This undated photo shows Zong Xiaojun, center, and his students at the Central Conservatory of Music in Beijing. (PHOTOS PROVIDED TO CHINA DAILY)
When Zong Xiaojun went to the United States to study as one of the first Chinese students in Miami University with a major in music business and entertainment industries in 1995, he met his professor, Maurice Oberstein, who was also a record company executive then.
Oberstein told Zong, who back then was his only student from China, that the future of music market lies in China.
Surprised, Zong asked Oberstein why he thought that. His professor responded that in his experience of working as the managing director of PolyGram Music, which at the time was home to Canto-pop stars such as Alan Tam and Hacken Lee, he was impressed by the vibrant music scene and the artists' popularity across Asia.
During his two-year stint in the US, Zong－who learned to play the cello at age 5 with his musician parents and graduated from the Central Conservatory of Music in Beijing in 1991－learned about music business management, a subject not widely understood in China in the late 90s, and he participated in music conferences to learn the inner workings of the industry.
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"I've been thinking of what professor Oberstein told me and I believe he was right," Zong says, recounting the story at the Music Industry Forum 2018, which took place in Beijing on Wednesday.
Upon his return to China in 1997, he had three wishes: to write a book about the management of music industry, to launch his own music company and to establish a university major for music business management in China, teaching Chinese students just like professor Oberstein had taught him.
About two decades later, Zong, now 50, has realized all three wishes. He published a book, entitled The Secret of the Music Industry, in 1998. He is the owner of a music company, named Music Generation, focused on artist management and musical copyright issues. In 2001, he launched his university major in music business and art management at the Central Conservatory of Music, which has trained about 120 graduates so far.
The music scene in China is booming and the industry is getting better and better
"The prediction of professor Oberstein has become real now. The music scene in China is booming and the industry is getting better and better," says Zong.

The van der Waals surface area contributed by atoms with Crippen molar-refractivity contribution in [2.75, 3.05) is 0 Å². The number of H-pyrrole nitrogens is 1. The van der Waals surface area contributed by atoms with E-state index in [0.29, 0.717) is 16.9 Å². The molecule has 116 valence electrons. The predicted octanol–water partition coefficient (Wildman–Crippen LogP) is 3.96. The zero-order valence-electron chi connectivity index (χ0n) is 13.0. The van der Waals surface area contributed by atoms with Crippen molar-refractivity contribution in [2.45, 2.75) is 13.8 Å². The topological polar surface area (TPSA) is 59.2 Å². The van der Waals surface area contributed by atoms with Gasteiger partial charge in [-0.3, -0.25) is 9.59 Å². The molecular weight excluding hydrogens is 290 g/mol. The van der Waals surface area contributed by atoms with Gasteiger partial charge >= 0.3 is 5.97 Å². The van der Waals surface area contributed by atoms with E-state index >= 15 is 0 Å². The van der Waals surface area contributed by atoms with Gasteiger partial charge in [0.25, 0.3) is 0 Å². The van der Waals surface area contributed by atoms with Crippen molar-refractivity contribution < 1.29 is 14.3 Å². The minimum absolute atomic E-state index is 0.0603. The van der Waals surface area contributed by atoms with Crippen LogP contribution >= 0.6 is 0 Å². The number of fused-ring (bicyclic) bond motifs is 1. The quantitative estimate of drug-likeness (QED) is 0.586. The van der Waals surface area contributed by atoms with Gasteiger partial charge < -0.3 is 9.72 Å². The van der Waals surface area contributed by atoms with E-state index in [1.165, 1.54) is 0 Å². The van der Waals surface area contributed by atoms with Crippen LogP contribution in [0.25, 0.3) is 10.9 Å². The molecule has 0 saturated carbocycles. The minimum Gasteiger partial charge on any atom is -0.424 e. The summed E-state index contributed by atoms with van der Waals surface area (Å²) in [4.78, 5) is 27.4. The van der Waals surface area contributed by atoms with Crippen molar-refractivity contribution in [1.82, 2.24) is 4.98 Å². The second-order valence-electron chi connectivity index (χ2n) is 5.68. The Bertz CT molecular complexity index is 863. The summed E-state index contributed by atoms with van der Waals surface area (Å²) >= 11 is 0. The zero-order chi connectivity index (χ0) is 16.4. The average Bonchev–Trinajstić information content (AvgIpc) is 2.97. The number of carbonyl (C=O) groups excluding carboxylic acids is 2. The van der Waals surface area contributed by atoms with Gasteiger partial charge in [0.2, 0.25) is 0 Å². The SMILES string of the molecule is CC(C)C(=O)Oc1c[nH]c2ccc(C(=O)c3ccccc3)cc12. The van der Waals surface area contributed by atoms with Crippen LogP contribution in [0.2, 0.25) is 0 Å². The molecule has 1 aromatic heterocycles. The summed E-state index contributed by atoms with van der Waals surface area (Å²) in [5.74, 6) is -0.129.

Statistics prove that China's music industry has developed drastically with the changing ways of how people now listen to and consume music, according to a report released at the forum, which was jointly organized by the State Administration of Press, Publication, Radio, Film and Television, the Communication University of China and the Music Industry Promotion Committee.
The report says the total value of China's digital-music industry in 2017 was more than 58 billion yuan (US$8.39 billion), an increase of 9.6 percent compared with 2016. There were more than 520 million digital-music users in China in 2017 and the income of the Music Copyright Society of China was over 816 million yuan, an increase of 17.2 percent year-on-year.
In this undated photo, Zong Xiaojun speaks at the Music Industry Forum 2018 in Beijing. (PHOTOS PROVIDED TO CHINA DAILY)
The report also highlights achievements in the development of the country's music industry, including the music-streaming company Tencent Music Entertainment Group's initial public offering on the New York Stock Exchange earlier this month.
The total size of China's music-performance market reached 17.6 billion yuan in 2017 and there were over 15,000 live music performances last year, which attracted more than 13.4 million concertgoers and generated a revenue of nearly 6 billion yuan, a rise of 23.4 percent over 2016.
"It's apparent to see that China's music industry is on the healthy road to recovery after years of battling rampant piracy," says Zhao Zhi'an, vice-president of the School of Music and Recording Arts at the Communication University of China.
In 2015, China's National Copyright Administration had asked online music-delivery platforms to remove all unauthorized songs. This is seen as a major move in the fight against rampant piracy in the industry, he adds.
Zong also gave a speech about musical talent training and musical education during the forum, in which he shared his working experience with the Shanghai Philharmonic Orchestra over the past eight years.
In these years, he has given about 500 lectures to introduce classical music to audiences, and he has helped to arrange 800 concerts, which have attracted audiences of all ages.
"Music is about emotions, imagination and aesthetics. It connects with people naturally. What we need is to build a good business environment, be original and creative," Zong says.
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